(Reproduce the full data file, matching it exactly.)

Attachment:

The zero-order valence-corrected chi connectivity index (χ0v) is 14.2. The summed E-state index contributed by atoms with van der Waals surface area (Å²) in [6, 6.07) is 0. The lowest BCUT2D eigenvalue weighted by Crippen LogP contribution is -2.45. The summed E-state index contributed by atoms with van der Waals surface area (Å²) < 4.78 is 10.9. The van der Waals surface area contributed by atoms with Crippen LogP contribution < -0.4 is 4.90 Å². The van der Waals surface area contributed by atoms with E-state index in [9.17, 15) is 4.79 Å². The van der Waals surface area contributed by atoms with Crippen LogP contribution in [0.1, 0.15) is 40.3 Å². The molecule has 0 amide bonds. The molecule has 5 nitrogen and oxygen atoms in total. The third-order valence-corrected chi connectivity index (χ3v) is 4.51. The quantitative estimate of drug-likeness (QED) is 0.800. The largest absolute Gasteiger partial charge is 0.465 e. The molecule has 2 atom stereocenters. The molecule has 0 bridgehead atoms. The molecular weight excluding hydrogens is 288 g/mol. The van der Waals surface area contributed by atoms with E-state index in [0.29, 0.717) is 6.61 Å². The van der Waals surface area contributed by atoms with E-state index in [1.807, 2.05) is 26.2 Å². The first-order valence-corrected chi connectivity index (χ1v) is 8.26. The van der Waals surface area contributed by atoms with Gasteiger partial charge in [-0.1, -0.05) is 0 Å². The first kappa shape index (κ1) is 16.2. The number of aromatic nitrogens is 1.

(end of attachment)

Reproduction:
The zero-order valence-corrected chi connectivity index (χ0v) is 14.2. The summed E-state index contributed by atoms with van der Waals surface area (Å²) in [6, 6.07) is 0. The lowest BCUT2D eigenvalue weighted by Crippen LogP contribution is -2.45. The summed E-state index contributed by atoms with van der Waals surface area (Å²) < 4.78 is 10.9. The van der Waals surface area contributed by atoms with Crippen LogP contribution < -0.4 is 4.90 Å². The van der Waals surface area contributed by atoms with E-state index in [9.17, 15) is 4.79 Å². The van der Waals surface area contributed by atoms with Crippen LogP contribution in [0.1, 0.15) is 40.3 Å². The molecule has 0 amide bonds. The molecule has 5 nitrogen and oxygen atoms in total. The third-order valence-corrected chi connectivity index (χ3v) is 4.51. The quantitative estimate of drug-likeness (QED) is 0.800. The largest absolute Gasteiger partial charge is 0.465 e. The molecule has 2 atom stereocenters. The molecule has 0 bridgehead atoms. The molecular weight excluding hydrogens is 288 g/mol. The van der Waals surface area contributed by atoms with E-state index in [0.29, 0.717) is 6.61 Å². The van der Waals surface area contributed by atoms with E-state index in [1.807, 2.05) is 26.2 Å². The first-order valence-corrected chi connectivity index (χ1v) is 8.26. The van der Waals surface area contributed by atoms with Gasteiger partial charge in [-0.1, -0.05) is 0 Å². The first kappa shape index (κ1) is 16.2. The number of aromatic nitrogens is 1.